Category Archives: memoir

Sunday Salon: Writers on Writing

What: Adventures in Pen Land: One Writer’s Journey from Inklings to Ink

Who: Marianne Gingher, with illustrations by Daniel Wallace

Why: Because this is a cool concept – an illustrated book – remember those? I read about this book in the Arts section of our local Sunday newspaper this week, and I’m intrigued for several reasons.

gingher1I’ve never read any of Gingher’s novels, but hers was among my favorite entries in The Store of Joys: Writer’s Celebrate the North Carolina Museum of Art’s Fiftieth Anniversary. I became museum editor shortly after this compilation, published in 1996, which featured North Carolina writers and poets commenting on a work in the museum’s collection.

I recently listened to the audiobook of Big Fish (which also became a film that I have yet to see) by Daniel Wallace, and I loved it. I’m a sucker for mythology ever since Latin class in the early 1970s. Wallace designed greeting cards before hitting the big time with Big Fish. Gingher also teaches English at UNC-Chapel Hill, and the collaboration sounds perfect.

According to the article, Gingher chronologically describes her literary struggles in a series of essays both poignant and funny. I love reading books about writing, so I’m looking forward to this one.


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Filed under memoir, Nonfiction, Salon Sundays, Southern fiction, The Sunday Salon

A Girl Named Zippy

Who: Haven Kimmel

Why: A clever, amusing, engaging memoir of growing up in the Midwest. I listened to the audiobook version, although I also own the book. Kimmel has a new book out, Iodine,  that I intend to read, along with her two other novels, She Got Up Off the Couch and Something Rising (Light and Swift) . She now lives in Durham, NC, and is a graduate of the creative writing program at N.C. State University, also my alma mater and where I now work. But I would love this book regardless of any local ties, because it’s a happy, lovely memoir.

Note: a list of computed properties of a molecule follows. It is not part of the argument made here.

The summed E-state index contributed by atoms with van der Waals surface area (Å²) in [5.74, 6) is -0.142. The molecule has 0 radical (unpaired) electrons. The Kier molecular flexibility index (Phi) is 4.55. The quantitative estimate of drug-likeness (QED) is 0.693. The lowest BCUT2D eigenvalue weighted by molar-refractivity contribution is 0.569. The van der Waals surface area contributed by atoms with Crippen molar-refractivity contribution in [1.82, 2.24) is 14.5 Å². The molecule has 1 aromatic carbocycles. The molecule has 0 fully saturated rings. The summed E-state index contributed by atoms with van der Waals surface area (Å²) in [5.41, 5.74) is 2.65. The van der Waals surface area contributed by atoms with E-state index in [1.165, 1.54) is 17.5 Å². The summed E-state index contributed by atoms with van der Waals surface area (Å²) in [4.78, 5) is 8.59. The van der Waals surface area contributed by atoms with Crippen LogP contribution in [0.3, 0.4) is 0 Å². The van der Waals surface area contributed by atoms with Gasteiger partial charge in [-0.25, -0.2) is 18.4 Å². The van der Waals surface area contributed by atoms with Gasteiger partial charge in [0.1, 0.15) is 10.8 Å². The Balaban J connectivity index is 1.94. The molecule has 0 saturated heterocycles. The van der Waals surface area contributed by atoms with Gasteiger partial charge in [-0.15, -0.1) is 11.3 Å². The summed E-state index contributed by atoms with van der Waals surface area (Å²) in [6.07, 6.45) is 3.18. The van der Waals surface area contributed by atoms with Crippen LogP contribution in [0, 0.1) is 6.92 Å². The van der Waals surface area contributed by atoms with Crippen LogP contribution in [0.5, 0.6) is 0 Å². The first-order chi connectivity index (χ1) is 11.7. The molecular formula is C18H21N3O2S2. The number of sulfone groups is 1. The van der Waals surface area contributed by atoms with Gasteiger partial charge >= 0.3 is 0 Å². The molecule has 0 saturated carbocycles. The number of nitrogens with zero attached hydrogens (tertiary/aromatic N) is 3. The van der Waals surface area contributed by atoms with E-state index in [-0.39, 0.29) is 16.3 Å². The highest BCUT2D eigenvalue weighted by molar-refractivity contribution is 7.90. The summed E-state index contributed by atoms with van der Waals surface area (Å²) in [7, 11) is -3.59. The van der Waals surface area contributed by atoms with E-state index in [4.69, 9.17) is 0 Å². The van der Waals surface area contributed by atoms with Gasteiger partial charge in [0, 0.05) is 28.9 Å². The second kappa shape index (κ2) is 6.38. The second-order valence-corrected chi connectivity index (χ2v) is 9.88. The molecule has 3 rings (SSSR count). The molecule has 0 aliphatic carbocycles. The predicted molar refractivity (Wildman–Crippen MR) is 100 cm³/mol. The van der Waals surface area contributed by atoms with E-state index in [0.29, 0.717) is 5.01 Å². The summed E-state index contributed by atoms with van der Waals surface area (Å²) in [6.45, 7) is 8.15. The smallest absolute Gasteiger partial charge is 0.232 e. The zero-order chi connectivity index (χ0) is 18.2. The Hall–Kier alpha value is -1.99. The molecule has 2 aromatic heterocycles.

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The Tender Bar

Who: J.E. Moehringer
 Anytime you’re feeling nostalgic for those glory days
Why: It took me the longest time to figure out that tender bar = bar tender. Duh! This is one of the best memoirs I’ve ever read. The characters are authentic – to me, at least. A funny and poignant read, chock-full of people I cared about and, in a roundabout fashion, recognized.

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Filed under memoir, Nonfiction